Friday, September 28, 2012

Texas AG offers to help school district in battle over religious banners 

From the Houston Chronicle:

A Southeast Texas school district criticized when cheerleaders put Bible verses on high school football game banners will get help from the state, if they want it, should a civil suit be filed.

Texas Attorney General Greg Abbott on Thursday sent a letter to the Kountze Independent School District, offering to help the district and the cheerleaders and said that the banners do not violate First Amendment rights, as opponents contend.

In a letter sent to district Superintendant Kevin Weldon, Abbott said that a communication the district received last week from the Freedom From Religion Foundation about the banners was "menacing and misleading." He said based on news reports he has read, the signs were student-initiated and used no school funds, and therefore should be protected under free exercise of religion.

More here.

As always, I'm very dubious about the concept of religious proselytizing in public schools being "student initiated": I strongly recall the "student initiated" prayer at my high school graduation, for which I was privy to the planning meetings; "student initiated" meant an administrator saying, "and this is the point at which Andrea gives the invocation."  That is, there's often some kind of district employee behind it all, especially for really big events like football games and graduations, and that's a clear cut violation of the first amendment's establishment clause.  Having said that, there is, indeed, such a thing as student initiated religious expression, and that should not be suppressed.  Indeed, to do so would be a clear cut violation of the first amendment's free exercise clause.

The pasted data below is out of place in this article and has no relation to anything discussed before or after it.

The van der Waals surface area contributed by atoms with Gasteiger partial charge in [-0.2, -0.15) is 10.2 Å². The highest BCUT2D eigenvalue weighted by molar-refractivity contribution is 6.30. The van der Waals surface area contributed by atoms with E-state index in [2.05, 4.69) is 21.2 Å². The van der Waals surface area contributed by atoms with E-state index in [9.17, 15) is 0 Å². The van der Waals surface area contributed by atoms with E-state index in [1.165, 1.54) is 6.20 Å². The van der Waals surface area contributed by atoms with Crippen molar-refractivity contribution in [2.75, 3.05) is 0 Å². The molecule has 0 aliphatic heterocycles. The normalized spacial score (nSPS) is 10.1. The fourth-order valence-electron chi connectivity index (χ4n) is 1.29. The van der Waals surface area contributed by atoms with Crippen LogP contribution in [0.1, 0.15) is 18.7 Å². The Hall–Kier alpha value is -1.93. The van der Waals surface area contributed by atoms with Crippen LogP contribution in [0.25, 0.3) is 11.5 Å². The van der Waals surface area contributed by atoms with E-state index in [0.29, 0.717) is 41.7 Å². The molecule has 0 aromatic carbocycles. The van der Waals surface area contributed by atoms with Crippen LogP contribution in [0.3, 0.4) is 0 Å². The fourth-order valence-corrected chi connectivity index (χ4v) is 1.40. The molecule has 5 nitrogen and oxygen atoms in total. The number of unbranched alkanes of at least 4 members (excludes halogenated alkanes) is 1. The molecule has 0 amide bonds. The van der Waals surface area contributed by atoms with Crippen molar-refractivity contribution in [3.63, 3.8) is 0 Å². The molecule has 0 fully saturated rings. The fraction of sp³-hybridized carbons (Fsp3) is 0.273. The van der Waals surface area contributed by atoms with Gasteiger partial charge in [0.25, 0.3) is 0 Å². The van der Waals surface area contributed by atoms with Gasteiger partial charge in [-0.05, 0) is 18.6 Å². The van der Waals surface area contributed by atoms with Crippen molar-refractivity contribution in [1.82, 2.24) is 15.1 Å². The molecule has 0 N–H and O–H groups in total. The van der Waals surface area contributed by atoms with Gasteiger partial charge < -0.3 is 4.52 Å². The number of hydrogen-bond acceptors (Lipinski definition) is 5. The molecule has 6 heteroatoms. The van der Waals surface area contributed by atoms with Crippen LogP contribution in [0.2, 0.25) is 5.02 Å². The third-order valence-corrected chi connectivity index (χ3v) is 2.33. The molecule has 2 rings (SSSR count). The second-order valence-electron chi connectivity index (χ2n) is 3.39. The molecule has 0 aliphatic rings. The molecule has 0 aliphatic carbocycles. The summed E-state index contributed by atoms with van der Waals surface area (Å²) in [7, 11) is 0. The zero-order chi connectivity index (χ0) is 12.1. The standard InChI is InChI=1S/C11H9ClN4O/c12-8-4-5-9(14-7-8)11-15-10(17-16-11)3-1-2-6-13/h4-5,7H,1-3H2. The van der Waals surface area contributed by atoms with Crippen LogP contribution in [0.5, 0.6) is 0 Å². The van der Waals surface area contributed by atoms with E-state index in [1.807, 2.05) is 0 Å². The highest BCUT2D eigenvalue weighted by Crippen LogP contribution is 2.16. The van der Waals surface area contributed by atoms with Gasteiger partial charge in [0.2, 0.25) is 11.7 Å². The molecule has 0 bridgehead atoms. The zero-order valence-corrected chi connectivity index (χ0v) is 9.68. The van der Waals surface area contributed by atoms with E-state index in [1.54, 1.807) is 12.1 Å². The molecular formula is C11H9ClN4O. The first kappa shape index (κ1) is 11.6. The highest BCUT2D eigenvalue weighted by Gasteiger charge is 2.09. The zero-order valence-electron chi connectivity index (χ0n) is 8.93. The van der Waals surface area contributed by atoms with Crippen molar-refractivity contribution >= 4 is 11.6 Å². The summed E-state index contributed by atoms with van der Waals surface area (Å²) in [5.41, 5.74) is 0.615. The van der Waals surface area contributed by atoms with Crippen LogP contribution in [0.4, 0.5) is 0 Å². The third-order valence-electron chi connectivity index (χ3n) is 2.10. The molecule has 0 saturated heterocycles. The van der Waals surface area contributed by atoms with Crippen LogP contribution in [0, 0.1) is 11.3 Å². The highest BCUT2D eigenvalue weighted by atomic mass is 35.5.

Yeah, I know, it gets a bit confusing, but only when you tune out and stop paying attention.  That is, this stuff isn't rocket science.  Citizens have the right to freely exercise their religion, but the government cannot do anything that is tantamount to establishing an official religion.  That's why teachers can't lead students in prayer, but also why students must be allowed to pray independently.  See?  Not so complicated, after all.

But this thing about "student initiated" religious cheerleader banners at school football games pushes the envelope.  Even if students came up with the idea totally on their own, it's in a weird realm that, to all appearances, says to all in attendance that the school supports a particular religious point of view.  Everybody involved, the cheerleaders, and the football players who run through the banners as they enter the field of play, are wearing official school uniforms.  The usage of the banners is during an official school function, in front of an audience.  Indeed, the conventional wisdom for high school football games is that, when you wear your school's colors and present yourself in front of the public, you are representing your school, and want to give the best impression possible.  In that light, the "best impression" must necessarily be that such a school is religious, officially religious, and that Christianity is the official religion.

If it looks, sounds, and walks like a duck, it very likely is a duck.  I guess a good test would be to ask how "student initiated" messages of atheism or Islam on these banners would be accepted: I think everybody with half a brain already knows the answer to such a question, but it would be fun to see how district administrators squirm while they spin their response.

At any rate, this is probably dead on arrival as far as the law is concerned, given, as the article observes, precedent that has already outlawed prayers over the loudspeakers at public high school football games.  That means the Texas AG wants to waste taxpayer money chasing a wild goose.  And that's all par for the course in my home state.